All the talk of Kaidence Kardashian made me realize that I’ve never written about this 21st century sensation.
Our Baby Name of the Day is Cadence.
Cadence first charted in the US Top 1000 in 2002 at #958. She moved up to #207 by 2005. That’s pretty quick.
She’s a musical term, first used in the 1300s to refer to a pattern that indicates the end of a phrase. It comes from the Old Italian cadenza, ultimately from the Latin cadere, to fall.
Many years later, the term was borrowed to describe pacing in poetry.
But how did Cadence become a name?
Girls have answered to Harmony. Aria is one of the hottest names of the year. Other musically inspired names, like Drummer and Chord, have attracted some attention.
Plus Cadence shares sounds with all of those oh-so-trendy -aiden and -aylee names, from Kayden to Hailey. And it is tempting to shorten Cadence to Cady, a name quite close to the enduring Katie.
But Cadence was unheard of until the 1970s, and was incredibly rare until she starting gaining in the 1990s. How did parents come to discover this name?
In 1992, Armistead Maupin gave the name to a character in Maybe the Moon. Maupin’s Cadence stood just 31″ tall. Despite a star turn in a hit movie, she’s a struggling actress. Despite this unusual, potentially tragic storyline, Cady turns out to be an inspiring heroine.
But my guess is that Cadence owes much of her popularity to the third installment in the popular American Pie franchise. In 2003, a then relatively unknown January Jones played Cadence Flaherty, sister of the bride, Michelle. Over the course of three movies, Michelle went from geeky band camper to Jim’s bride. One of the movie’s subplots involves two members of Jim’s wedding party vying for the attention of Cadence.
Cadence ranked #958 in 2002, #476 in 2003, and #218 in 2004. Despite the series’ racy, even raunchy, content, it seems like American Pie pushed Cadence to the top of many parents’ lists.
But then something interesting happened. Cadence met Kayden and Kaylee and Kayla, as well as Kaitlyn in all of her many spellings. In 2003, the spelling Kaydence debuted in the US rankings. By 2004, it was up to #377. In 2011, Kaydence overtook Cadence as the dominant spelling. Today Cadence stands at #290, with Kaydence a few paces ahead at #271 and Kadence ranking a respectable #469.
Teen Mom reality star Maci Bookout named her son Bentley Cadence, and a handful of boys have been named Cadence – 72 in 2012 alone.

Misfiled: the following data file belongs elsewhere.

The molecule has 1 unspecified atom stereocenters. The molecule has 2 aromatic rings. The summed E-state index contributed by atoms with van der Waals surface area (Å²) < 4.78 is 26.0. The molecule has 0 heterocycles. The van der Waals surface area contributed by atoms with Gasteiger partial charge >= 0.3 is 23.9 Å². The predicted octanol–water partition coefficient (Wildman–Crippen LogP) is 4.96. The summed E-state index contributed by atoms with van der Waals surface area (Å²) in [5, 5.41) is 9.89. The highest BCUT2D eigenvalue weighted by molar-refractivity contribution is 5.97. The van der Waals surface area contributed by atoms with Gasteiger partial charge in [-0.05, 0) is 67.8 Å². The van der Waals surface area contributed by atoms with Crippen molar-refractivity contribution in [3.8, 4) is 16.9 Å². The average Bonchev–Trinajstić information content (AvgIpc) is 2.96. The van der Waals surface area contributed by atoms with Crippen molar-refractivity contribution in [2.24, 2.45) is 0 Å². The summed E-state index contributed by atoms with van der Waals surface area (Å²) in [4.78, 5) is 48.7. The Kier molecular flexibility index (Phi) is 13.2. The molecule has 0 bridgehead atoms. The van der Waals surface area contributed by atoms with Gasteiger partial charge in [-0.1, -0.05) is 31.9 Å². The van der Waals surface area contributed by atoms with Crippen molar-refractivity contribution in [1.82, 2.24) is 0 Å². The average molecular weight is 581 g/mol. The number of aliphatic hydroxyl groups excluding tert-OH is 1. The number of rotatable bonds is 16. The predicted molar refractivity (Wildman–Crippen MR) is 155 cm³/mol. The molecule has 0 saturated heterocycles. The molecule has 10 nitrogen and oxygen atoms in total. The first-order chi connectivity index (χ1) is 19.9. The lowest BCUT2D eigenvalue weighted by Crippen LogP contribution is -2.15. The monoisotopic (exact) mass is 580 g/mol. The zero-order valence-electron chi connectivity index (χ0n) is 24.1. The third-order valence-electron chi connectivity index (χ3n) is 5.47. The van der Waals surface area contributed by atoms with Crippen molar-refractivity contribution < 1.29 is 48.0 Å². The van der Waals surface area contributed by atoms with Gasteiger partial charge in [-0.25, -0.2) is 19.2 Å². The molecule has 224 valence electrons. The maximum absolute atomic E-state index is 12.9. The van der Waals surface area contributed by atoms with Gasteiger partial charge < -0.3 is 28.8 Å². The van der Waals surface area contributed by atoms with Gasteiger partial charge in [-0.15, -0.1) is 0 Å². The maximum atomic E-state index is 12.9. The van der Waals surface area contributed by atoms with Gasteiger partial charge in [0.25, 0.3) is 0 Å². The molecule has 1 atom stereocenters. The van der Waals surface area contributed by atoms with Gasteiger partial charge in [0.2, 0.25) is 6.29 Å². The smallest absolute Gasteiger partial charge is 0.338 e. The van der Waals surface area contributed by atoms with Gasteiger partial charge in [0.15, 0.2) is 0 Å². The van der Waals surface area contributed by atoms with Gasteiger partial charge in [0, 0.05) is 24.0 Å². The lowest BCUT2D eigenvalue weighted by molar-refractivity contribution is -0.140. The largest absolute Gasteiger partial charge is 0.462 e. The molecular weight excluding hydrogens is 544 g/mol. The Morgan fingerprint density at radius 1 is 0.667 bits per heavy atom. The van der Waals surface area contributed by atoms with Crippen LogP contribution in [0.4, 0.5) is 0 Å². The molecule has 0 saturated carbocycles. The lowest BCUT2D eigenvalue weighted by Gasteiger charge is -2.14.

Add it all up and Cadence and company are quite popular, indeed. With all of the various spellings in use and so many similar-sounding names, Cadence in any form could feel a little too common. It’s also worth noting that her meteoric rise could signal a fleeting name – the kind that ends up tied to a particular era, destined to be profiled on “I love the 10s” on VH-1 in another fifteen years.
And yet I’ll admit that I still like Cadence for all of her musical and poetic associations. It strikes me as a gender neutral noun name that could end up considered a modern classic – especially since the Kardashian-Wests went another direction.
This is rare one I actually like even with a couple spelling alterations… Cadence, Kadence, Caidence, Kaidence = okay to me.
I agree with the past paragraph — it just seems like a normal music-themed name to me, and it sounds really nice on both genders.
C in DC says
I have friends who named their daughter this in 1999. They liked it for its meaning and sound, plus the feminist nn Cady.
I had a student named Caidence, and I thought her name was a really unusual and beautiful name. She was born in 1996, so well before the name hit the top 1000. I’m surprised this name is in the top 300– I’ve never heard the name before or since this student. I thought her parents had a used the musical word as inspiration for a unique and one-of-a-kind name. This just shows how “normal” unusual names are now, and how much pressure there is to pick a unique one: even top 300 names sound completely original to my ears!
I actually like this one but only with the traditional spelling.